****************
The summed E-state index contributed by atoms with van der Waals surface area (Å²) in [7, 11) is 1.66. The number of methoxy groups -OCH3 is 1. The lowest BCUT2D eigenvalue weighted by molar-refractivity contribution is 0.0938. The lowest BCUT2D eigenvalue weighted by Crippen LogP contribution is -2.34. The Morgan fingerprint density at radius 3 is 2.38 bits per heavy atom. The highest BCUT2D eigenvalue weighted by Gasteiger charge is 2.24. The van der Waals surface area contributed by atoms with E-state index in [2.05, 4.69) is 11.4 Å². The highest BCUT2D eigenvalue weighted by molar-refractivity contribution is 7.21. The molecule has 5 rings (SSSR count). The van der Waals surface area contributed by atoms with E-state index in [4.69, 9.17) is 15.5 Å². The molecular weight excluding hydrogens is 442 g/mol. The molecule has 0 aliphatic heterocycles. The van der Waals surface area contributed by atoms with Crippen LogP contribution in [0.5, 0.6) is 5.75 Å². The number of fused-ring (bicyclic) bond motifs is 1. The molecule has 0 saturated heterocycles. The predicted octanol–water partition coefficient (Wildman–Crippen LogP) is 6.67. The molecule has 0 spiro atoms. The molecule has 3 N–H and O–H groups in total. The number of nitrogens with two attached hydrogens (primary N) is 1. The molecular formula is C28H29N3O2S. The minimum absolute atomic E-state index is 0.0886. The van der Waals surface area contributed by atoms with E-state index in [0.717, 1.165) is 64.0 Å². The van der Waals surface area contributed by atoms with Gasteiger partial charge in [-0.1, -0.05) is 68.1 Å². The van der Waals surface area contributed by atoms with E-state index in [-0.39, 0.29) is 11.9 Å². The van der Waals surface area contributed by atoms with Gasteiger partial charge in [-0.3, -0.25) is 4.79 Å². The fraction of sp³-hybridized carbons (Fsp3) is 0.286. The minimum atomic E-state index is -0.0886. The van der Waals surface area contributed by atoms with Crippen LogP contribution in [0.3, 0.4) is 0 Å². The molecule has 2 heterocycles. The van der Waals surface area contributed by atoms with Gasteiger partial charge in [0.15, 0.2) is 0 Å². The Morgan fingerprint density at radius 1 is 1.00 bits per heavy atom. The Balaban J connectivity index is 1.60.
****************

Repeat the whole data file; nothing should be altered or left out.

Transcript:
The summed E-state index contributed by atoms with van der Waals surface area (Å²) in [7, 11) is 1.66. The number of methoxy groups -OCH3 is 1. The lowest BCUT2D eigenvalue weighted by molar-refractivity contribution is 0.0938. The lowest BCUT2D eigenvalue weighted by Crippen LogP contribution is -2.34. The Morgan fingerprint density at radius 3 is 2.38 bits per heavy atom. The highest BCUT2D eigenvalue weighted by Gasteiger charge is 2.24. The van der Waals surface area contributed by atoms with E-state index in [2.05, 4.69) is 11.4 Å². The highest BCUT2D eigenvalue weighted by molar-refractivity contribution is 7.21. The molecule has 5 rings (SSSR count). The van der Waals surface area contributed by atoms with E-state index in [4.69, 9.17) is 15.5 Å². The molecular weight excluding hydrogens is 442 g/mol. The molecule has 0 aliphatic heterocycles. The van der Waals surface area contributed by atoms with Crippen LogP contribution in [0.5, 0.6) is 5.75 Å². The number of fused-ring (bicyclic) bond motifs is 1. The molecule has 0 saturated heterocycles. The predicted octanol–water partition coefficient (Wildman–Crippen LogP) is 6.67. The molecule has 0 spiro atoms. The molecule has 3 N–H and O–H groups in total. The number of nitrogens with two attached hydrogens (primary N) is 1. The molecular formula is C28H29N3O2S. The minimum absolute atomic E-state index is 0.0886. The van der Waals surface area contributed by atoms with E-state index in [0.717, 1.165) is 64.0 Å². The van der Waals surface area contributed by atoms with Gasteiger partial charge in [-0.1, -0.05) is 68.1 Å². The van der Waals surface area contributed by atoms with E-state index in [-0.39, 0.29) is 11.9 Å². The van der Waals surface area contributed by atoms with Gasteiger partial charge in [-0.3, -0.25) is 4.79 Å². The fraction of sp³-hybridized carbons (Fsp3) is 0.286. The minimum atomic E-state index is -0.0886. The van der Waals surface area contributed by atoms with Crippen LogP contribution in [0.3, 0.4) is 0 Å². The molecule has 2 heterocycles. The van der Waals surface area contributed by atoms with Gasteiger partial charge in [0.15, 0.2) is 0 Å². The Morgan fingerprint density at radius 1 is 1.00 bits per heavy atom. The Balaban J connectivity index is 1.60.